The common merganser is a fairly large and attractive duck that is frequently encountered in the Upper Delaware region. Many will recognize the deep green head of the male and tufted cinnamon head of the female. Both sexes sport long narrow bills with serrated edges that aid these diving ducks when hunting the small fish, amphibians, mollusks, crustaceans and other invertebrates they prefer. Read more
The month of January saw mostly cold temperatures through to the last few days of the month, when unseasonably mild weather arrived. During the cold weeks, snow covered the ground and it got cold enough to freeze over lakes and much of the Delaware River. Much time was spent checking out bobcat and coyote tracks in the snow, or observing frozen waterfalls and seeps from rock outcrops. Not much thought was given to plant life, but that changed during one hike when I visited a few of these places where water flows. Read more
I recently enjoyed observing a 9-year-old girl wake to the pleasures of bird watching. Joei Marie is the recipient of an introductory birding kit I purchased from the Cornell Lab of Ornithology. Using the birding log and identification materials included in the kit, Joei began her “life list” by observing the birds that visited our feeders. Read more
Around the 10th of January, a number of people throughout the country brave the cold and go out in the field to count eagles. The counting can be done from a fixed location, or by traveling a route by car, aircraft, or even by boat in ice-free areas. The counts are collected by state or federal agencies and the results are compared with previous years. Read more
When the winds howl and sleet sheets across the landscape, our fellow feathered residents adapt to challenging conditions in a variety of ways.
Some of the most visible can be observed by paying attention to the trees we see, inspecting their trunks for openings and peering up at their tops for collections of leaves, branches or twigs.
Cavity nesters, such as red-bellied woodpeckers and yellow-bellied sapsuckers, excavate holes in trees, thereby providing shelter and nest sites. Read more
January usually heralds the first ice fishing activity for the region; historically, the ice is usually thick enough on most lakes by this time for people to venture out onto the ice. The milder winters of recent years, however, have been a challenge to ice fishing and other outdoor activities that take place on the ice. For most of last winter, the ice was too thin to safely be on the ice on most lakes. Read more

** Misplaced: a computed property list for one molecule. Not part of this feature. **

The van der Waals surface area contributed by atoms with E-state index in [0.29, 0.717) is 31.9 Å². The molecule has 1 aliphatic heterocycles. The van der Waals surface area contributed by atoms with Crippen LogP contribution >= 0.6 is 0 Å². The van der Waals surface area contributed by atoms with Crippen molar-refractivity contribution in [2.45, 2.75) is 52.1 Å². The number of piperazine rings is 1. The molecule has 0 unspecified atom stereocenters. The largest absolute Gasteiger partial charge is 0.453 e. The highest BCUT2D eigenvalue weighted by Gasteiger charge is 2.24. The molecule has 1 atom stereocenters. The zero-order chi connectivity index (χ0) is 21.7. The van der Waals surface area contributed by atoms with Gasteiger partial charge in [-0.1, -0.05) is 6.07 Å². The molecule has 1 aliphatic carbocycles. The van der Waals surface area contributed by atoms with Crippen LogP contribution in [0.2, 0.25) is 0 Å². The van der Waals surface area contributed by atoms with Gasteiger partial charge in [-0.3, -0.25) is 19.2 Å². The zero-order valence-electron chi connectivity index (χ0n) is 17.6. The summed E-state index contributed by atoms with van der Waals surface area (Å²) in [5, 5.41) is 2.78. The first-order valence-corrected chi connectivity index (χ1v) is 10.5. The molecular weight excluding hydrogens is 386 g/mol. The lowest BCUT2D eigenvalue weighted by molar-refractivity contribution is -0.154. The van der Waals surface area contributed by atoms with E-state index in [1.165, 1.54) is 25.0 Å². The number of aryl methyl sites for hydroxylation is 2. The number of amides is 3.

Many species of mammals abound throughout the Upper Delaware River region. One of the most abundant, and likely the most popular in terms of game animals, is the Eastern cottontail rabbit.
Ranging between 15 to 19 inches in length and weighing between two to four pounds, cottontails are so named for the white puffy tail that characterizes this appealing animal. Brown or grayish soft fur tapers to a lighter tan on top, with a white underbelly below. Read more
“O Tannenbaum” is the German version of the song “O Christmas Tree” that we hear so often during this holiday season. Tannenbaum is also the German translation for a fir tree, a very popular conifer to have indoors as the traditional Christmas tree. There are a number of varieties of conifers and evergreens in our region, some of which make suitable Christmas trees, but all have some impact on nature and wildlife.
Here are a few of our most common conifers: Read more
Acrobatic artists of the treetops, gray squirrels navigate their habitats with skill and grace, leaping from branch to limb in an aerial circuit that is both impressive and entertaining. Technically a rodent, the gray squirrel (Sciurus carolinensis) is Pennsylvania and New York’s most common squirrel. Other native squirrels are the fox, red and nocturnal flying squirrels. Read more
As the warm spell of the first week of December ends, there have been quite a few species of fall and winter birds spotted. Buffleheads, common and hooded mergansers, and ring-billed gulls are present on the nearby lakes, while passerines such as pine siskins partake at bird feeders. There have already been snowy owl sightings in New York State. Read more